Ardagh Group, a multinational glass-recycling firm in south Seattle that has a checkered environmental past, is looking to renew its lease on 17 acres along the Duwamish River. The King County Council faces a tough decision as it weighs the company’s environmental history against its role as a major employer in the region, as well as King County’s only glass waste recycler.
Big Oil is fighting proposed higher taxes meant to speed cleanups of toxic waste sites in Seattle’s Duwamish River and Gas Works Park, Bellingham Bay, Tacoma, Grays Harbor and landfills around Washington. Will Washington legislators pass SB 5993 anyway?
The U.S. Environmental Protection Agency today issued its long-awaited final decision about the extent of cleanup that will be required at the Duwamish River Superfund site — the biggest toxic waste site in Seattle.
Picture 12,000 dump-truck loads of dirt – enough to fill eight Olympic-sized swimming pools. This dirt contains some pollution — but no one is really sure how much.Swept downstream each year into Seattle’s biggest toxic-waste site, the Duwamish River – this mountain of dirt looms large as the public gets a chance this week to weigh in on how to clean up the part of the river set to be rehabilitated under the U.S. Environmental Protection Agency’s Superfund program. Photo by Paul Joseph Brown To see more photos of the Duwamish,go to www.ecosystemphoto.comSeattle, King County, The Boeing Co. and the Port of Seattle – all major polluters of the Duwamish over the years – have laid out 11 plans that aim to clean up decades of accumulated toxic goop in the river. To scoop out some of the mess and bury at least some of the rest beneath clean sand, gravel and rock, the pricetags range from spending $230 million over 24 years to expending $1.3 billion over 43 years. The most controversial issues are related: Does the river need to be so clean that people can eat seafood from it regularly? And if so, does that mean polluted rainwater runoff flowing off a massive area of south King County – and bringing with it at least some of those 12,000 truckloads of dirt – must be cleaned up at an even higher price?
A 65-foot vessel at Harbor Island began to sink and released diesel fuel into the water at the Port of Seattle this morning. The Department of Ecology sent me this press release, and I’ve been told an update is on the way:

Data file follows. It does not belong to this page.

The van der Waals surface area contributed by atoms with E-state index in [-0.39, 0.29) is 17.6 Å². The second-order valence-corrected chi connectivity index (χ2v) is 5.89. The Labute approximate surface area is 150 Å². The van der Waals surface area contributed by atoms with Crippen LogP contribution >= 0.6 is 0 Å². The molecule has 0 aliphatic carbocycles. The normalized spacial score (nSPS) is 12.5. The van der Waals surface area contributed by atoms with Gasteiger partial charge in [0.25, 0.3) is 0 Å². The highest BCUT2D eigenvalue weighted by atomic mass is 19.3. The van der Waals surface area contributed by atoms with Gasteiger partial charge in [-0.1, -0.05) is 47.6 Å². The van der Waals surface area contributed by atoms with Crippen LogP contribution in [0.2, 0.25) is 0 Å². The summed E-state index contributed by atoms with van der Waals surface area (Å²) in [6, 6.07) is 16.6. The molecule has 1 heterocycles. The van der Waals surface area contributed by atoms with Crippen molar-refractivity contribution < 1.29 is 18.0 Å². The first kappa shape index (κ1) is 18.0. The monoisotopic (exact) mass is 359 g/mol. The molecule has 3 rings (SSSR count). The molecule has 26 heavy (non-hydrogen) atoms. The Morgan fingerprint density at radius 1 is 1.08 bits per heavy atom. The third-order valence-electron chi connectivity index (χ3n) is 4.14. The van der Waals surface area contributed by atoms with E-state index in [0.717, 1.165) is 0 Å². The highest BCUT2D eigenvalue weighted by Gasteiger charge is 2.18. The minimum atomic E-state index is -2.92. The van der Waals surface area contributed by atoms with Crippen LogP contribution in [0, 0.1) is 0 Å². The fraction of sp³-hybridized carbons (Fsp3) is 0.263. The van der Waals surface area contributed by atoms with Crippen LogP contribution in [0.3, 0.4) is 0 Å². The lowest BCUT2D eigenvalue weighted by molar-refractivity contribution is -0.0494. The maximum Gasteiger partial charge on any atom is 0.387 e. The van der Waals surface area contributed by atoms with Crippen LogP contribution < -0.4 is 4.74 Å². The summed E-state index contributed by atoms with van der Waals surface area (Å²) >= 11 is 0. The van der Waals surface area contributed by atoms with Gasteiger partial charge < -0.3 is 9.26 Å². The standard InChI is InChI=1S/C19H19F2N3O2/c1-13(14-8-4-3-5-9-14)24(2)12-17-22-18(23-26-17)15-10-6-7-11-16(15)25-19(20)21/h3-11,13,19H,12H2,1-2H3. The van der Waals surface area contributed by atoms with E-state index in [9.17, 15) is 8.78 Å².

FOR IMMEDIATE RELEASE – (Nov. 10, 2009 5:15 a.m.)
Larry Altose, Department of Ecology media relations
Lt. Jennifer Osburn, Coast Guard public affairs
Ecology, Coast Guard and Port of Seattle responding to Harbor Is. oil spill
(SEATTLE) – The Washington Department of Ecology, U.S. Coast Guard and the Port of Seattle are responding to an oil spill at the Harbor Island Marina in Seattle. A 65-foot vessel has partially sunk at its berth and is releasing diesel oil into the Duwamish Waterway.
More information about the spill will be provided as soon as it becomes available.
So, more information is developing, but this underscores the risks to urban waters like the Duwamish River and Puget Sound. (Harbor Island is at the mouth of the Duwamish where it flows into Elliot Bay.)
Not coincidentally, my InvestigateWest colleagues have covered both waterways extensively. Notably in this series on the Puget Sound (featuring work by Robert McClure and Lisa Stiffler) and this series on the Duwamish (featuring work by McClure).
Utah is contemplating restoring one of its great, but polluted, urban rivers – if it can find the money and leadership to do it. The Jordan River flows from Utah Lake to the Great Salt Lake, through 15 cities in three counties, writes Jeremiah Stettler of the Salt Lake Tribune. Along the way, it’s been used as a dumping ground for everything from city sewers to slaughterhouses.
Now river advocates want to find a way to turn it back into a recreational and wildlife haven with bike paths, open space and clean water.
Urban restorations are notoriously difficult and complex. Look no further than Seattle’s own Duwamish waterway, one of the country’s largest Superfund sites, and the focus of much debate and effort over how to reclaim that historic river.
Other cities, including Los Angeles, Portland, Chicago, and San Jose have struggled with their own urban river politics.
These rivers, and there are many more like them, are important symbols. What happens to a river when it runs through a community speaks loudly about who lives there -both then, and now.